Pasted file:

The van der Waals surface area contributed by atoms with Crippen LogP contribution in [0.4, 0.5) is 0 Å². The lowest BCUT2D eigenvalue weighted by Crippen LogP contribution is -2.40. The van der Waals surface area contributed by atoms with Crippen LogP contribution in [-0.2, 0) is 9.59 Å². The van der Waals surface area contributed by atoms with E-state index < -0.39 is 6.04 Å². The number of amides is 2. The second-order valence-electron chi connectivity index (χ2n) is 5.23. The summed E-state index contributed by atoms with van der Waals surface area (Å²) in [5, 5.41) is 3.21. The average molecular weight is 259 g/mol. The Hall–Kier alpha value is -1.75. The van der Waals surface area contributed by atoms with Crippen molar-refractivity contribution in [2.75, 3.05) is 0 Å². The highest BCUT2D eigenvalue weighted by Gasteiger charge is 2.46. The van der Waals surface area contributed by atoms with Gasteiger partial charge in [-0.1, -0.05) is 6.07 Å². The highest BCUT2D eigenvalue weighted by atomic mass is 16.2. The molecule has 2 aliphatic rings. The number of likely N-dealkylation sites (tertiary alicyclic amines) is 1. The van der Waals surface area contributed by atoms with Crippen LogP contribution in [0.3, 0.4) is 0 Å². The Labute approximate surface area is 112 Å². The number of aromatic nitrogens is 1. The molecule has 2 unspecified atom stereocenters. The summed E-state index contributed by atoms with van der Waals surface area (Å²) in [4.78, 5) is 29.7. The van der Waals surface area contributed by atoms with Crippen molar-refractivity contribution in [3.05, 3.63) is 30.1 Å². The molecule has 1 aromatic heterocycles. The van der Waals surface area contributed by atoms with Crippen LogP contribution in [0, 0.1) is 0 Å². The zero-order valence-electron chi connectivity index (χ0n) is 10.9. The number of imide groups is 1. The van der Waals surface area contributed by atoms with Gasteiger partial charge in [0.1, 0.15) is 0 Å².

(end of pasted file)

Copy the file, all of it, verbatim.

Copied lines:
The van der Waals surface area contributed by atoms with Crippen LogP contribution in [0.4, 0.5) is 0 Å². The lowest BCUT2D eigenvalue weighted by Crippen LogP contribution is -2.40. The van der Waals surface area contributed by atoms with Crippen LogP contribution in [-0.2, 0) is 9.59 Å². The van der Waals surface area contributed by atoms with E-state index < -0.39 is 6.04 Å². The number of amides is 2. The second-order valence-electron chi connectivity index (χ2n) is 5.23. The summed E-state index contributed by atoms with van der Waals surface area (Å²) in [5, 5.41) is 3.21. The average molecular weight is 259 g/mol. The Hall–Kier alpha value is -1.75. The van der Waals surface area contributed by atoms with Crippen molar-refractivity contribution in [2.75, 3.05) is 0 Å². The highest BCUT2D eigenvalue weighted by Gasteiger charge is 2.46. The van der Waals surface area contributed by atoms with Gasteiger partial charge in [-0.1, -0.05) is 6.07 Å². The highest BCUT2D eigenvalue weighted by atomic mass is 16.2. The molecule has 2 aliphatic rings. The number of likely N-dealkylation sites (tertiary alicyclic amines) is 1. The van der Waals surface area contributed by atoms with Crippen LogP contribution in [0.3, 0.4) is 0 Å². The Labute approximate surface area is 112 Å². The number of aromatic nitrogens is 1. The molecule has 2 unspecified atom stereocenters. The summed E-state index contributed by atoms with van der Waals surface area (Å²) in [4.78, 5) is 29.7. The van der Waals surface area contributed by atoms with Crippen molar-refractivity contribution in [3.05, 3.63) is 30.1 Å². The molecule has 1 aromatic heterocycles. The van der Waals surface area contributed by atoms with Crippen LogP contribution in [0, 0.1) is 0 Å². The zero-order valence-electron chi connectivity index (χ0n) is 10.9. The number of imide groups is 1. The van der Waals surface area contributed by atoms with Gasteiger partial charge in [0.1, 0.15) is 0 Å².